Gaming Your Way

May contain nuts.

How the MTR car AI works ...

... or should, once I find the time to finish that slog. 

I must admit it was one of my worst ideas to take a stab at a racing game (and sell it to a client). The only luck so far is that it's a "when it's done" deal, so there's no deadline on this except my own wish to get it done and collect some cash for the client version.

The basic idea to do a "quick" little racing game wasn't that bad, but I really, really underestimated the amount of work I had (or rather still have) to poor into it. One of the most time eating tasks still is writing the car AI, which completely didn't appear on my radar until it was way to late.
I've written my share of AI code so far, so I thought this one wouldn't be much different. I think I was wrong with that.

The main big different with what I have written so far is that character can move freely, if something blocks the way, turn left or right and continue moving until you can resume the old path (or just run the a* again to find a new way to the player). For cars this doesn't quite work this way (now that's a surprise).

So cars need to use throttle to speed up and breaks to slow down you need to use steering angles to change direction and you must obey the limits (otherwise it'll looks like cheating). Moving the car along the track is quite easy if you have a fixed track, just draw a spline and let the car move along it. Too bad MTR has a built in track editor, so we need to construct the path for every track. (I covered this in an earlier post).

Waypoints for the AI.

Trouble enters the equation when we add other cars to the track and we cannot follow the waypoints anymore if some other car blocks the path. I calculate the throttle / steering values in steps, blending the values in the end (and then blend the desired values with the current ones).

First step is looking at the waypoints ahead and decide which lane is the shortest (using floating waypoints), then the desired throttle is calculated based on the distance between the last waypoint we've passed and the next. The shorter the distance the slower the car should go, I use 100% for the max distance and 75% for the smallest distance).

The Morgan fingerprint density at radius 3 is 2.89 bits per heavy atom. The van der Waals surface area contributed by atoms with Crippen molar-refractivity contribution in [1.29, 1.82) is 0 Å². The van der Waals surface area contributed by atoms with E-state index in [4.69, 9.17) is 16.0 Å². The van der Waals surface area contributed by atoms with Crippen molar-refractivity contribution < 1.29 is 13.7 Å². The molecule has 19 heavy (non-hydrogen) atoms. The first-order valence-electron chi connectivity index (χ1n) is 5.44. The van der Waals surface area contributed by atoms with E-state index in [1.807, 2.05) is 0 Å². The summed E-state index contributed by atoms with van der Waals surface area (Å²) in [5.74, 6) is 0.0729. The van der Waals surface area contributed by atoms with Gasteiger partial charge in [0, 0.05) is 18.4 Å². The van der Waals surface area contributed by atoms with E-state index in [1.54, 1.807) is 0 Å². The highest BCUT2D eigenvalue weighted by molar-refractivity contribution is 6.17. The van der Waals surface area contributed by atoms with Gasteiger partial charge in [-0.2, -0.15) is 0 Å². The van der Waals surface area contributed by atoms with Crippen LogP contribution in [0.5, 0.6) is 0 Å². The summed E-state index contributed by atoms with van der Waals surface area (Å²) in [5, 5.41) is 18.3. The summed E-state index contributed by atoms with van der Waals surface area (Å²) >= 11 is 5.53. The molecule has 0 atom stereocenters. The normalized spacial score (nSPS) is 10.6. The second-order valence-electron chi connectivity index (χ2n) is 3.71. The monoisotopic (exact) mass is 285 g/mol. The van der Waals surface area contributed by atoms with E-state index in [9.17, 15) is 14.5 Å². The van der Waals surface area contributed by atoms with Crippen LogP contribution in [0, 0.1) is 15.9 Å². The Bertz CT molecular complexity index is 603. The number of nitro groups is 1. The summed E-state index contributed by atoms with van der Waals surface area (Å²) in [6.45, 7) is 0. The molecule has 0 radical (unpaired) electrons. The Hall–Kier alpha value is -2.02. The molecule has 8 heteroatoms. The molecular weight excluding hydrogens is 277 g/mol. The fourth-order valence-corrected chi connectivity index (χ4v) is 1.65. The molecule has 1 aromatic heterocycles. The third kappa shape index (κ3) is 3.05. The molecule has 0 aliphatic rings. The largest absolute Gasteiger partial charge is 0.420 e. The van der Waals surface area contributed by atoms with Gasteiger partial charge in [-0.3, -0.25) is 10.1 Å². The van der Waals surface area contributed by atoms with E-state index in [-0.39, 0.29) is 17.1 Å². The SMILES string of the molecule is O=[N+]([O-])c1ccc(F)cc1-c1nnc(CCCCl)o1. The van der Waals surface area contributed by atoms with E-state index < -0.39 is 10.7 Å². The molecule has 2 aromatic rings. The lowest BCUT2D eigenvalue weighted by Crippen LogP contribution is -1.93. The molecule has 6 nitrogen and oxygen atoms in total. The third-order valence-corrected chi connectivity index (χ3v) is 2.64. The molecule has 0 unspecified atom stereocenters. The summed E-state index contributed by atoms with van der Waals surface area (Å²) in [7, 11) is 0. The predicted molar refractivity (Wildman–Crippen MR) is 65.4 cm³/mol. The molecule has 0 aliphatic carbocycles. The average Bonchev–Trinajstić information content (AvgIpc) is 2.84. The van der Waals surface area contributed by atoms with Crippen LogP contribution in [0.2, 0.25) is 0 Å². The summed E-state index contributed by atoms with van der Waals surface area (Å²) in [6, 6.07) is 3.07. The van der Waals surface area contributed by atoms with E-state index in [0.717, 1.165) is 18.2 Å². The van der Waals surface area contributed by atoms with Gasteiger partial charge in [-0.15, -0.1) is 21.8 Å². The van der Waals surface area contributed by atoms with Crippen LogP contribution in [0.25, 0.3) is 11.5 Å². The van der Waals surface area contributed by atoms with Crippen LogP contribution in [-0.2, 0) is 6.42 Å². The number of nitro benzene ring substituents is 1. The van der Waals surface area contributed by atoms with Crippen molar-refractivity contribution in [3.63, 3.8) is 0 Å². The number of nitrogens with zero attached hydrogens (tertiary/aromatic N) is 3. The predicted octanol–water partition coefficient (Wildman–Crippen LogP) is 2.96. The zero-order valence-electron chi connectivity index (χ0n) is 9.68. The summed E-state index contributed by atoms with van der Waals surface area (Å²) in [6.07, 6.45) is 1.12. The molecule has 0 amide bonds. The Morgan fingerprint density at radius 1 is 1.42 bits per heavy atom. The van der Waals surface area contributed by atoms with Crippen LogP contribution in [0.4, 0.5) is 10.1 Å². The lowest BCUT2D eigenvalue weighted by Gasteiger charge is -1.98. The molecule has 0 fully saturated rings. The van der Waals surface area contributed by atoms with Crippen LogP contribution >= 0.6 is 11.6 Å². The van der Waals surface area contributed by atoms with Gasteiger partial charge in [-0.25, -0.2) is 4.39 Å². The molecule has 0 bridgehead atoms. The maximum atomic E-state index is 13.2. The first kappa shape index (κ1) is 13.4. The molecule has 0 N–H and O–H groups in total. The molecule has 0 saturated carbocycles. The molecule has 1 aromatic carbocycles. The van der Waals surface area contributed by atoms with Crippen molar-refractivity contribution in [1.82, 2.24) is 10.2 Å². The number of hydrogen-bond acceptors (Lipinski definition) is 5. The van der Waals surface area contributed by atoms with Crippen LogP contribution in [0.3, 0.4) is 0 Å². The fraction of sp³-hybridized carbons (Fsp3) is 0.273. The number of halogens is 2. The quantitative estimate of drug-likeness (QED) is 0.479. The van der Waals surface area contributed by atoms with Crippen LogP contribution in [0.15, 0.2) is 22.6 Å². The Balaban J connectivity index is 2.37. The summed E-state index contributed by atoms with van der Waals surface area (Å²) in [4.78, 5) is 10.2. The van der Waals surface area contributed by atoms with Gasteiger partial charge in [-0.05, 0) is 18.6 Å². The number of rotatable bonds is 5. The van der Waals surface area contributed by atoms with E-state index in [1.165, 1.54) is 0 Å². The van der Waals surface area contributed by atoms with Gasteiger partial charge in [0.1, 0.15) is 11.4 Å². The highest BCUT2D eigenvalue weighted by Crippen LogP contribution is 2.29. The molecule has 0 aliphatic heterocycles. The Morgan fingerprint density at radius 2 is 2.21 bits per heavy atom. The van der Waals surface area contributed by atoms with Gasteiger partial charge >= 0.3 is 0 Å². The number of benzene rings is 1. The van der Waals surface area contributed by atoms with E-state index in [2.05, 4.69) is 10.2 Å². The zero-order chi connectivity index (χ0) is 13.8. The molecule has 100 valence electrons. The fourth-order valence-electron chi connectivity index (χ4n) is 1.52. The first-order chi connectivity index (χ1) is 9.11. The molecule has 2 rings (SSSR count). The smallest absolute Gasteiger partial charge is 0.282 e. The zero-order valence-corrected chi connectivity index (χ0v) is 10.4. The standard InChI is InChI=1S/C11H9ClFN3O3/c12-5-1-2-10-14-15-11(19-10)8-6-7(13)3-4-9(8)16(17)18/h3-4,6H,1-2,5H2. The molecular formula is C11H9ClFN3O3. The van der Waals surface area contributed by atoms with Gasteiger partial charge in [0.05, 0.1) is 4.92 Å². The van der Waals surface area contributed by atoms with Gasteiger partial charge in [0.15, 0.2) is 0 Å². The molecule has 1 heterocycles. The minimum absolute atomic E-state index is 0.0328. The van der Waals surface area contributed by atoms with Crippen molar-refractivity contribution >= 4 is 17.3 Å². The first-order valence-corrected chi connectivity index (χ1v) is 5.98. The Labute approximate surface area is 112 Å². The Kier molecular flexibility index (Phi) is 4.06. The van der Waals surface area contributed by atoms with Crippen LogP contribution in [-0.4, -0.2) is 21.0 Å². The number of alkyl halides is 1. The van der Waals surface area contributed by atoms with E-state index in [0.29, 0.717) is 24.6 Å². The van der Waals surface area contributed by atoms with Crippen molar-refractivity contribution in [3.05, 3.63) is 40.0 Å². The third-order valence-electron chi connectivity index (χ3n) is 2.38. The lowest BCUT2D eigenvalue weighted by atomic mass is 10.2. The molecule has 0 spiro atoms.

Next step is deciding what angle we turn the wheels in order to head towards the next waypoint and if the angle is greater than the allowed one, we reduce speed further.

After this I have a basic throttle value (say 90%) and a steering value (say 20%, of the max steering angle).


Damn obstacles.

Now it gets a bit more complicated, we need to look for obstacles that might block the path we've just selected. The image above shows the problem, the red line shows the desired next spot we want to reach, the yellow line shows the current throttle, with the dark blue line showing the max throttle (but that's only for debugging). Important is the cyan line that is shown at the back of the green car, as it shows where we would hit the green car if we would follow the current path.

Right now, if this happens I offset the waypoint until we can pass the green car (adjusting steering to -20%), but only if there is enough room (there are also checks to see if we can pass on the left or right side of the obstacle), if we cannot pass we need to reduce speed to stay behind it.

Now just blend the values and pass them to the car and repeat this every time we hit a waypoint or another car is close enough to overtake.

If I ever get that video grabber to run I'll post a video next week.

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